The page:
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Best of Show CES 2012 winner: Thin really is inWe talk to LG's Tim Alessi, director of new product development, about how he crammed all those OLEDs into the 55-inch TV that won our hearts, and took home the Best of CES grand prize.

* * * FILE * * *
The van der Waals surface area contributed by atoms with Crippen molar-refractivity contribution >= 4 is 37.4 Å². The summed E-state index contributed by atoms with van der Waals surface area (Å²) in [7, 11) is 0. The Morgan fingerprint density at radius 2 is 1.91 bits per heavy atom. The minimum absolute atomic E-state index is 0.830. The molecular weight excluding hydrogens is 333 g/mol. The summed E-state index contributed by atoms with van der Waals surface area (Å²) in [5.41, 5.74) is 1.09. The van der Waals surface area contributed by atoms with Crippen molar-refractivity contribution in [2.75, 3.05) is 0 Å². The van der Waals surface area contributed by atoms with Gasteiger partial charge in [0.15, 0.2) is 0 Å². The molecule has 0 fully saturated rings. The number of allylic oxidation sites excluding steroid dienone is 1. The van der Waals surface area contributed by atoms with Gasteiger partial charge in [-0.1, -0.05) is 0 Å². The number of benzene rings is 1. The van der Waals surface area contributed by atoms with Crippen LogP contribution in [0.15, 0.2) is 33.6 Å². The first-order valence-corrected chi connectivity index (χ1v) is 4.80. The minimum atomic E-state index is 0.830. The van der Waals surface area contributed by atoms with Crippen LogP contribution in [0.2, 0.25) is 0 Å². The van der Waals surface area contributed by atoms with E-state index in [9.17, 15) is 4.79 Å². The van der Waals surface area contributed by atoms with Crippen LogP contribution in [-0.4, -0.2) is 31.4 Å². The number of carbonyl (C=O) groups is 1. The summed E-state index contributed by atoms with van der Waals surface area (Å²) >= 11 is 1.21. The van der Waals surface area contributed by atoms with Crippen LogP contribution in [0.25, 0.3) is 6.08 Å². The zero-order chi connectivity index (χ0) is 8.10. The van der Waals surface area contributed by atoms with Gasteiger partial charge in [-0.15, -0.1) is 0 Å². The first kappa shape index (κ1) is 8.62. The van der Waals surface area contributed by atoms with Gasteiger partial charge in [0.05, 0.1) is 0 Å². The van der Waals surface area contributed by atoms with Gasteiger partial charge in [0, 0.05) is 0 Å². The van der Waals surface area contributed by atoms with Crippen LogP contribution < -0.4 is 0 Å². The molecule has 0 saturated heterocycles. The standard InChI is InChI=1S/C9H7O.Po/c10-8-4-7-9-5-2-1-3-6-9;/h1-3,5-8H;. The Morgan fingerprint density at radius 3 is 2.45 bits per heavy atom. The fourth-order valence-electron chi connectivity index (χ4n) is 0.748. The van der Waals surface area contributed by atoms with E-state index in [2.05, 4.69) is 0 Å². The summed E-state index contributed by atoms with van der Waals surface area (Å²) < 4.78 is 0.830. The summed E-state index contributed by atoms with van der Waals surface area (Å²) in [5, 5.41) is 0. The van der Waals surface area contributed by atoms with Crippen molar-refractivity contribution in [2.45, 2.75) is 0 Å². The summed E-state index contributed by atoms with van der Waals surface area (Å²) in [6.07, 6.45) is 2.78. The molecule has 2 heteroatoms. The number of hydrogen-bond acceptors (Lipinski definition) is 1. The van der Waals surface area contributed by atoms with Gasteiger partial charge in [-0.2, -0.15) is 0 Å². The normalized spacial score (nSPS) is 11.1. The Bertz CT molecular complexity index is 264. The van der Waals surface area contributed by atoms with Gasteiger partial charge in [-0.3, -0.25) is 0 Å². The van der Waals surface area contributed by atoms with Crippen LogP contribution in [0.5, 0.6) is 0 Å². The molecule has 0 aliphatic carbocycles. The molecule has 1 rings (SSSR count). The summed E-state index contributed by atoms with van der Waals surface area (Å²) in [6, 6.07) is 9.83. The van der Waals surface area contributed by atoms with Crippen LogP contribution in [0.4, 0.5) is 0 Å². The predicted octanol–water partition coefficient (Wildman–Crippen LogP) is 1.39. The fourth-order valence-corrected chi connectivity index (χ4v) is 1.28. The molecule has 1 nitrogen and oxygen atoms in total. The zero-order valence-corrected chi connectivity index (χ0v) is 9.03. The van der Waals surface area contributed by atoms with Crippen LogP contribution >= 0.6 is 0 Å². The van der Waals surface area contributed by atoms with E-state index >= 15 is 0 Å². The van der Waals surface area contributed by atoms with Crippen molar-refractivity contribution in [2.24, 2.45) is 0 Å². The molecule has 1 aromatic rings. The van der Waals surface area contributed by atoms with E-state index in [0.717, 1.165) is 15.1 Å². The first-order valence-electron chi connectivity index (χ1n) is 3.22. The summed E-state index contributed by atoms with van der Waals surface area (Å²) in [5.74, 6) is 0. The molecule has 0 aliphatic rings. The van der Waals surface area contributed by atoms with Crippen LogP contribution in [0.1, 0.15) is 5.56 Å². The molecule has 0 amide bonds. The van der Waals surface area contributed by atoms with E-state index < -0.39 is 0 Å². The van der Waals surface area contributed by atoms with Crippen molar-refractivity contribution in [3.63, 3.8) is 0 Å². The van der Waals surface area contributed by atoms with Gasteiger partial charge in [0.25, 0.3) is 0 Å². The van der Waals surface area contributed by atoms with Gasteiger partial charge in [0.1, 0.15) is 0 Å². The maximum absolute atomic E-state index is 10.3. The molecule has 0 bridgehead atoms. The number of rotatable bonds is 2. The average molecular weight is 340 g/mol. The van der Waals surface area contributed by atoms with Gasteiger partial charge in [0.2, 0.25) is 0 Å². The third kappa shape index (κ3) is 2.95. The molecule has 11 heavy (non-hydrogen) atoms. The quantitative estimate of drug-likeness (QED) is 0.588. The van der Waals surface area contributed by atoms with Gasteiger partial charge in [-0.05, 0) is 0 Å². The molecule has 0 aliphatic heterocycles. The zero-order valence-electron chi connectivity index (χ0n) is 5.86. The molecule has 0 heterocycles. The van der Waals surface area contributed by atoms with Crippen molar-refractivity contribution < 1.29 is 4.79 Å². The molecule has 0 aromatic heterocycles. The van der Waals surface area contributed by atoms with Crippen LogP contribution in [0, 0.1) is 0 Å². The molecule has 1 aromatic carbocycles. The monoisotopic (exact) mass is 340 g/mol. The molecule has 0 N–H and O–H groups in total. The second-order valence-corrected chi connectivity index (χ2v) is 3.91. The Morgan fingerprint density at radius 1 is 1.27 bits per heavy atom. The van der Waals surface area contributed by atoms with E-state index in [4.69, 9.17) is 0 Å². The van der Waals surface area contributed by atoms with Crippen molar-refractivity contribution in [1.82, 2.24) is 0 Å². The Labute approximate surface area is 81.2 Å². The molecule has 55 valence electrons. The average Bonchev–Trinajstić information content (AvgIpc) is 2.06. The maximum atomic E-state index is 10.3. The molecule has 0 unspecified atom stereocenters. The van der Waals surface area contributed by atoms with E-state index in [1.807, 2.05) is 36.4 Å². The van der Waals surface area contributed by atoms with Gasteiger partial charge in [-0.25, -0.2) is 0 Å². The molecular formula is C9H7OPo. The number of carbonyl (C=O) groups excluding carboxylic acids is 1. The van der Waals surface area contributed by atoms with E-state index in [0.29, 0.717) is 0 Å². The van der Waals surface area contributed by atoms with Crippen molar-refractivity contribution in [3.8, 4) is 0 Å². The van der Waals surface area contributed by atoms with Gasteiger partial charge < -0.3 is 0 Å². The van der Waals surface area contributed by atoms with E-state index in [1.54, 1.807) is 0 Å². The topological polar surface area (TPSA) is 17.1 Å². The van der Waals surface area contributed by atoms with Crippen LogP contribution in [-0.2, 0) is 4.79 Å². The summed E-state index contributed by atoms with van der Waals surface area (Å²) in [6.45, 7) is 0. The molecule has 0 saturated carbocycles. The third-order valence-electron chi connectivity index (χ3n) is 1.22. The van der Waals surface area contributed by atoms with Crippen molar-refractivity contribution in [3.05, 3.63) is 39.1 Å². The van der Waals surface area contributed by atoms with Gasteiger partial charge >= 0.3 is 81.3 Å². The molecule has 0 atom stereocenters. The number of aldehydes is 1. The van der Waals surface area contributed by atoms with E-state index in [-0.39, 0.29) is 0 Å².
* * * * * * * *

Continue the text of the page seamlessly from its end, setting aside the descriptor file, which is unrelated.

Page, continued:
Speaker 1: Hi. I'm 'm Ty Pendlebury from CNET.com and I'm joined by Tim Alessi, the Director of New Product Development for LG. Congratulations Tim on the award for the EM9600. How do you feel? Speaker 2: Thank you, Ty. It's awesome to be recognized for an achievement in a... in a show as large as this. To be able to be named best... not only best TV, but best product in show, is really an outstanding accomplishment. Speaker 1: So what has brought us here? How long has this TV been in development? Speaker 2: Well, LED has been around for awhile, but the real breakthrough this year is to be able to get it to this 55-inch size. Make it relevant for the home theater crowd, not just kind of niche product. So that's... that's why we're really you know showcasing it this week. Speaker 1: So what's magical about the 55 inches? A lot of 55-inch TV has been shown this year. Why that size in particular? Speaker 2: Well, it was just a good place to start. I mean we can certainly go higher in screen sizes, but you know as it' first entry into the market with OLED, we thought 55 was... was a pretty good start. Speaker 1: Okay. And what's special about this technology in particular? Speaker 2: Well, I mean as you know, it's... it's a totally new display technology which emits its own light, so that means it can have that pure, perfect, black level. It's very energy efficient. The color gamut is wider than the standard display, so you're gonna get natural colors and the technique that we used with the 4th white pixel really adds to the brightness without distorting any of the colors, so it's just kind of the perfect package for everything. Speaker 1: And we're going to see this in the third quarter, is that right? Speaker 2: Yes. The target ship date is sometime during the second half. I think probably around third quarter, but we wanna get it out as quickly as possible based on the response here. Speaker 1: And this is gonna be more targeted at a enthusiast crowd? Would that be right? As the first of it's kind? Speaker 2: Yeah. I think that... that's where the main appeal would be. I mean it's certainly... pricing hasn't been set yet, but it will certainly carry a premium over existing technology. But even price aside, I think the performance is really what that real hardcore home theater enthusiast is looking for. Speaker 1: And when are we going to see OLED become the mainstream technology? Speaker 2: Well, it's... it's tough to say when it will become mainstream. Obviously, this is the first big screen, so we'll see how the market accepts it and how economy's upscale work as far as getting the pricing right, but you know it will be... it will be a few years before it really gets into the mainstream. Speaker 1: Okay. And I presume you'd seen the Samsung OLED at their stand. So how do you think it compares against yours? Speaker 2: Well, you know OLED just as a technology is and away better than anything else out there. So it looks good, but we think we have an advantage. Number one, it seems like we have a little more finish product. The design is more finalized and you know, it actually has a model number. So you know I think we're a little bit closer to launch and that 4th... that quad pixel technology with the white, I think really is gonna give us a little bit of picture quality edge as well. Speaker 1: Great. Okay. Thanks, Tim for your time and congratulations again. Speaker 2: My pleasure. Thank you. Speaker 1: Okay.